Because they’re unusual in this day and age. And because it’s not something most of us are used to, it takes extra effort on our part to use it in prayer. It is a formal language, set to formal music. And sometimes, I think we need a little bit of formal when praying to the God of the Universe. Does He not deserve that little extra effort? (I’ve written a previous post about involving our whole beings in celebrating Mass. You might want to revisit that post here.)
Because they’re Sacred. Years ago, I was invited to attend a “closed” retreat, which is essentially a weekend where you’re not allowed to speak with anyone (even during meals). I wasn’t at all intimidated by the thought of silent prayer for a whole weekend; in fact, I was quite excited to dive into it. But this congregation (not “charismatic,” let me be clear) apparently had a different way of conducting silent retreats than what I was used to. Where I expected to sit down for a short talk that would give some sort of guide for prayer, then be given time for personal prayer at a sacred space of my choosing, I found myself following a strict schedule of communal prayer–rosary, way of the cross, bible reflection (led by a priest–he was the only one reflecting), rosary again, confession, rosary again, spiritual reading (retreatants taking turns reading aloud from a book), and a final rosary before going to bed. As we said our last prayers together at around 9PM, I was excited to get some personal prayer in at the chapel. Barely 5 minutes into my time alone, the facilitator gently taps me on the shoulder, “Lights out in 10 minutes.” Great.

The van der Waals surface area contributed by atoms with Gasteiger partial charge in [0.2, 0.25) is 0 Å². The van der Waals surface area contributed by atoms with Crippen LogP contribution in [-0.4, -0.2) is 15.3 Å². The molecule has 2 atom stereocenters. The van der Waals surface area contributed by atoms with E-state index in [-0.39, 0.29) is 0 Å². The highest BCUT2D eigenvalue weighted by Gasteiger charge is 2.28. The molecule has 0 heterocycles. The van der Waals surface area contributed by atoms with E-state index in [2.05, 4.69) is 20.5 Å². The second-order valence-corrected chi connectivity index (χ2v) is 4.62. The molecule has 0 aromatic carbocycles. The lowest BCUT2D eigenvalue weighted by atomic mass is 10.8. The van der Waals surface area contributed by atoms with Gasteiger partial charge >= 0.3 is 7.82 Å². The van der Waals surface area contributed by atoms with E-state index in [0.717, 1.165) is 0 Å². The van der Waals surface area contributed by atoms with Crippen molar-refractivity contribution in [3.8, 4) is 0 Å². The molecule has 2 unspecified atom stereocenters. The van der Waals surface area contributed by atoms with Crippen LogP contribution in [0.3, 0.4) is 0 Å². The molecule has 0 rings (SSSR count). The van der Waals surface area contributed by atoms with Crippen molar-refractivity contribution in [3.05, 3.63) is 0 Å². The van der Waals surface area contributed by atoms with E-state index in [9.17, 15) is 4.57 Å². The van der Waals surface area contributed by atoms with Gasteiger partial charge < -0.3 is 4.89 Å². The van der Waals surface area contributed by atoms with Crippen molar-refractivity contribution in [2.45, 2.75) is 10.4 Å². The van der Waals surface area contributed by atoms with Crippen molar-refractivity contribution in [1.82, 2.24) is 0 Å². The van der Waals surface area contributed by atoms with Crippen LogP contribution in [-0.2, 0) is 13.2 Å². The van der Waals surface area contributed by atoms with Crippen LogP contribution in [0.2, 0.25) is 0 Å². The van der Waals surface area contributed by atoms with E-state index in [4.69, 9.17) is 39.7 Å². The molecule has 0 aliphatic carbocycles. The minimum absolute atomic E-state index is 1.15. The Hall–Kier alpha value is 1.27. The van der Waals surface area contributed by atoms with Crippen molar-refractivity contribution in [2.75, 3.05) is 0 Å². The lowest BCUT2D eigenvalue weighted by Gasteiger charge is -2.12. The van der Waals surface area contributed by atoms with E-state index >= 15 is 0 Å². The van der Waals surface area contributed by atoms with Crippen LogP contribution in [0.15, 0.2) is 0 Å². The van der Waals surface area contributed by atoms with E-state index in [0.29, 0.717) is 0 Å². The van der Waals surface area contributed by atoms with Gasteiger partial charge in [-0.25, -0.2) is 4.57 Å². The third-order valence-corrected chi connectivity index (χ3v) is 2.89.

Not that I have an aversion to traditional prayers and hymns. But I must admit, having a whole weekend FULL of tradition was something different.
A song I learned during the course of that retreat was the traditional music to Regina Coeli. At this point, I hadn’t really memorized even the English text of this traditional Easter prayer, but I knew enough Latin to know that this was about Mary, our Queen. So as I settled in my room to pray when I got home that weekend, I excitedly said to Mary, “Oh, I learned a new song for you, and it’s in Latin! I don’t really understand it, but let me sing it for you. Here goes!”
Regina coeli…(sniff)…Laetare…(sob, sob)…Alleluia…
I couldn’t even get through the song. Suddenly, Mary was undeniably there beside me, just as excited to listen as I was to sing this song for her. These songs, these prayers, have been set apart, made holy, and have stood the test of time because of that.
I guess what I really want to say in this post is this: Give Sacred Music a chance. I’ve seen and heard many who just automatically shut down at the first sound of a song sung in Latin. At once, they’re distracted, impatient, uncomfortable, perhaps even rolling their eyes in exasperation. To them I’d like to say: try to imagine your favorite saint having sung this very song, or how it has called millions to prayer over the centuries, or how this music has been touched by the very hand of God, anointed by His Spirit. Instead of closing your mind and heart, try closing your eyes, and give the music a chance to move you, and transport you to heaven.
You don’t have to be a lover of music, just a lover of the God the music is about. And sometimes, that’s all you really need.